One of the initial shipments was observed by an IWPR reporter on the border between South Sudan and DRC in July 2006. It consisted of about eight large lorries packed with vast quantities of non-perishable food items, including rice, beans, corn, cooking oil, flour and canned goods.



Critics of the food contributions have argued that they are excessive and that the rebels have stockpiled them, perhaps using them to purchase weapons.



Their concerns appear to have been well founded, as IWPR reported in April that the LRA had conducted a surge of abductions in the Central African Republic, CAR, South Sudan and DRC, making the people it abducted undergo military training, and rearming in apparent preparation for renewed conflict.



In addition to calling for money and food supplies to be cut, the ICC is also encouraging defections from the ranks of the LRA, with chief prosecutor Luis Moreno-Ocampo going on the radio to urge abductees to flee the militia.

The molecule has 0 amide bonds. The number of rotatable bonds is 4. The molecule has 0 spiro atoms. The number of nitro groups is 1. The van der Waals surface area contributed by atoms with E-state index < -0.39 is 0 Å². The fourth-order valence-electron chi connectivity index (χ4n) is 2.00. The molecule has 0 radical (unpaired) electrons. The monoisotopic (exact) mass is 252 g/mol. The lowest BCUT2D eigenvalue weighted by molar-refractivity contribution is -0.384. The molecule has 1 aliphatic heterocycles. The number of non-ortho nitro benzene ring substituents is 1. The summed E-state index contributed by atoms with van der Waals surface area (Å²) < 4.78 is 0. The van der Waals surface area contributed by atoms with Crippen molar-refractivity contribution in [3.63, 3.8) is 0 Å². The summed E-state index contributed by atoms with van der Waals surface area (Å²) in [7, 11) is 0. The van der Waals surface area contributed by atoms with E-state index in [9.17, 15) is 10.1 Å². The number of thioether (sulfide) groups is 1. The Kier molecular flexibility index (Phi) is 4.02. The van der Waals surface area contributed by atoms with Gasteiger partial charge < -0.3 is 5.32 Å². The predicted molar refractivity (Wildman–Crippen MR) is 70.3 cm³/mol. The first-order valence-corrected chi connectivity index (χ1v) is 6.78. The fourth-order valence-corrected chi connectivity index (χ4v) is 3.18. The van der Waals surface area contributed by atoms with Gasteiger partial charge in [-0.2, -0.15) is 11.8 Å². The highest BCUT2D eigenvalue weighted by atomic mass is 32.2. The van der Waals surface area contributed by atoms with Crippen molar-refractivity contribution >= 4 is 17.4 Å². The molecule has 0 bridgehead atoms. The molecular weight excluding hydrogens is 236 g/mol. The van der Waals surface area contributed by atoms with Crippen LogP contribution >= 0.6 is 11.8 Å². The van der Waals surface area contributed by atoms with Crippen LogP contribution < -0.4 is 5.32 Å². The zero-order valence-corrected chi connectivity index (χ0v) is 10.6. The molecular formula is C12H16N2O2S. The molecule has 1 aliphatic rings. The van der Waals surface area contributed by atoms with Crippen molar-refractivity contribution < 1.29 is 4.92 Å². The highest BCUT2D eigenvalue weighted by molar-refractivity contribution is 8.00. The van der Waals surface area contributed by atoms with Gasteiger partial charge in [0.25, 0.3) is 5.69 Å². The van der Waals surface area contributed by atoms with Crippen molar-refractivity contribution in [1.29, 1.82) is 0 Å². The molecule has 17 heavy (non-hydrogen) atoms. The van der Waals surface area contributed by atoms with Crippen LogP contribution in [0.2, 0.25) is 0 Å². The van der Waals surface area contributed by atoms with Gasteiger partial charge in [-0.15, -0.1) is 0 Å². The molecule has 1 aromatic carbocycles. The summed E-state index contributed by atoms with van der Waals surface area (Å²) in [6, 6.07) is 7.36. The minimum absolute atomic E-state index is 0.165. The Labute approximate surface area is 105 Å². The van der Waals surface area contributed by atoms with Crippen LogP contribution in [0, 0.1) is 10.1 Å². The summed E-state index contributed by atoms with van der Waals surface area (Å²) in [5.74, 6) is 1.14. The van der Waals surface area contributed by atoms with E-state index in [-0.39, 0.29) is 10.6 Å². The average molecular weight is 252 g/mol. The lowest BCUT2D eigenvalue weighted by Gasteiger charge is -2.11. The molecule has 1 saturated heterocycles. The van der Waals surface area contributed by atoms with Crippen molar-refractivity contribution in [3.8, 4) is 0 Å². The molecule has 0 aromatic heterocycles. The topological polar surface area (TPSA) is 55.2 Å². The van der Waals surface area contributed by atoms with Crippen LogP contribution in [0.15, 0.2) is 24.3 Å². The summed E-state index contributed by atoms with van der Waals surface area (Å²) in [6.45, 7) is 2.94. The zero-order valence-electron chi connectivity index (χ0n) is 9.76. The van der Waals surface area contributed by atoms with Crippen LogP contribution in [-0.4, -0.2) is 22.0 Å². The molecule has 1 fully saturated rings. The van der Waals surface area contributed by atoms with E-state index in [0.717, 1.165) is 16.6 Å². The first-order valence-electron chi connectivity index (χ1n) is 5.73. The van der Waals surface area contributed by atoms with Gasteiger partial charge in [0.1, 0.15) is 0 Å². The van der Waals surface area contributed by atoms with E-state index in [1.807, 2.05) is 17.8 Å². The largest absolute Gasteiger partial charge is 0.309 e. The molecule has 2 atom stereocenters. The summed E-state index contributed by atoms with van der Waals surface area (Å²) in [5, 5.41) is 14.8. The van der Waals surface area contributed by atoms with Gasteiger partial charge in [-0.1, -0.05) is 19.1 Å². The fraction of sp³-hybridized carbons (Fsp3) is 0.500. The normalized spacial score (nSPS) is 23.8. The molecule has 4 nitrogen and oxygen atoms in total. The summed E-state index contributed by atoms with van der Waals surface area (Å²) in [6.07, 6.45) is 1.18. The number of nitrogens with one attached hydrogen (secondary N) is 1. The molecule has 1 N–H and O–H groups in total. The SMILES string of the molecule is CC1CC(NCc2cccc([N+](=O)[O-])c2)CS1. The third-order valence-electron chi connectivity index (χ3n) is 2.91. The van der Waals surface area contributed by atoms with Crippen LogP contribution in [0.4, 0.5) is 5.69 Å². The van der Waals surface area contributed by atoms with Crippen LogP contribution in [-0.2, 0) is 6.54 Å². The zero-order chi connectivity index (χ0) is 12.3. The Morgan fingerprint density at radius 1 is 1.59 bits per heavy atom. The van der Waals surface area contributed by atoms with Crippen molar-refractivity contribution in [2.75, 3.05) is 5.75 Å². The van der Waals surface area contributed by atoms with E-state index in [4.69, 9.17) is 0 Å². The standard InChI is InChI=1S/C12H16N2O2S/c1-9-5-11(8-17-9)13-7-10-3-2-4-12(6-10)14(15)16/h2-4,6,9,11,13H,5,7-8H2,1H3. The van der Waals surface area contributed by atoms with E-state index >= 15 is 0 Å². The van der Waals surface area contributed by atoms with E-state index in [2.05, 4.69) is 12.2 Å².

The message the ICC appears to be putting out is that they’re primarily after Kony and two other indictees, while defectors, in particular recent abductees from CAR and South Sudan, may be eligible for amnesty.



The ICC initially issued indictments for Kony and four of his commanders. Two have subsequently been killed, including Kony’s second in command, Vincent Otti, whose death has not yet been independently confirmed.



“It is possible to isolate [Kony] a little bit further,” said Le Fraper du Hellen. “Effort has to continue… to weaken the force. Just because we can’t do everything, does not mean we shouldn’t do anything.”



When Kony did not meet with peace negotiators earlier this month for the second time in two months, she said the true situation behind the talks became clear.



“He was taking advantage of this time…,” she said of Kony. “These resources (the international aid) allowed to him to rebuild the LRA.”



Despite the apparent collapse of the peace talks and growing evidence of LRA rearming, a delegation of religious leaders from northern Uganda plans to travel to Britain next week to meet with Acholi supporters of the LRA from North America and other countries to discuss a way forward with the negotiations.